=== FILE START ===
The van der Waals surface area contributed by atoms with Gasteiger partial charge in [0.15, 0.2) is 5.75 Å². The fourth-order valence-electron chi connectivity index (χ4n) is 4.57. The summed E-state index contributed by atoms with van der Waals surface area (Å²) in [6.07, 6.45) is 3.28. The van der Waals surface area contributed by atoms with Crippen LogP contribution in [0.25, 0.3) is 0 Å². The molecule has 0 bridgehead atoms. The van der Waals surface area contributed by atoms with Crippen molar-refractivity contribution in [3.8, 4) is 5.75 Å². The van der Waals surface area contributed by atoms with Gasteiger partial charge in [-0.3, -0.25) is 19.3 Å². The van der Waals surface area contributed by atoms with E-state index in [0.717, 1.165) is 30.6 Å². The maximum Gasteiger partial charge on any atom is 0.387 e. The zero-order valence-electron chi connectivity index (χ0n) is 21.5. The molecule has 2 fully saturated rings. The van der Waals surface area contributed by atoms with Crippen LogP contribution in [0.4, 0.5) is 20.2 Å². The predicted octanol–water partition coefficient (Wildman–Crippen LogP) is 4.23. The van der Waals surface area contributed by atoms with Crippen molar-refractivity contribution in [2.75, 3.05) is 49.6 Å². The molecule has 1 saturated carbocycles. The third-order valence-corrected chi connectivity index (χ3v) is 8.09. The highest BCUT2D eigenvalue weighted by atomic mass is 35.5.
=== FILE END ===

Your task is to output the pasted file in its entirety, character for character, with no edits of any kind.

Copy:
The van der Waals surface area contributed by atoms with Gasteiger partial charge in [0.15, 0.2) is 5.75 Å². The fourth-order valence-electron chi connectivity index (χ4n) is 4.57. The summed E-state index contributed by atoms with van der Waals surface area (Å²) in [6.07, 6.45) is 3.28. The van der Waals surface area contributed by atoms with Crippen LogP contribution in [0.25, 0.3) is 0 Å². The molecule has 0 bridgehead atoms. The van der Waals surface area contributed by atoms with Crippen molar-refractivity contribution in [3.8, 4) is 5.75 Å². The van der Waals surface area contributed by atoms with Gasteiger partial charge in [-0.3, -0.25) is 19.3 Å². The van der Waals surface area contributed by atoms with E-state index in [0.717, 1.165) is 30.6 Å². The maximum Gasteiger partial charge on any atom is 0.387 e. The zero-order valence-electron chi connectivity index (χ0n) is 21.5. The molecule has 2 fully saturated rings. The van der Waals surface area contributed by atoms with Crippen LogP contribution in [0.4, 0.5) is 20.2 Å². The predicted octanol–water partition coefficient (Wildman–Crippen LogP) is 4.23. The van der Waals surface area contributed by atoms with Crippen molar-refractivity contribution in [2.75, 3.05) is 49.6 Å². The molecule has 1 saturated carbocycles. The third-order valence-corrected chi connectivity index (χ3v) is 8.09. The highest BCUT2D eigenvalue weighted by atomic mass is 35.5.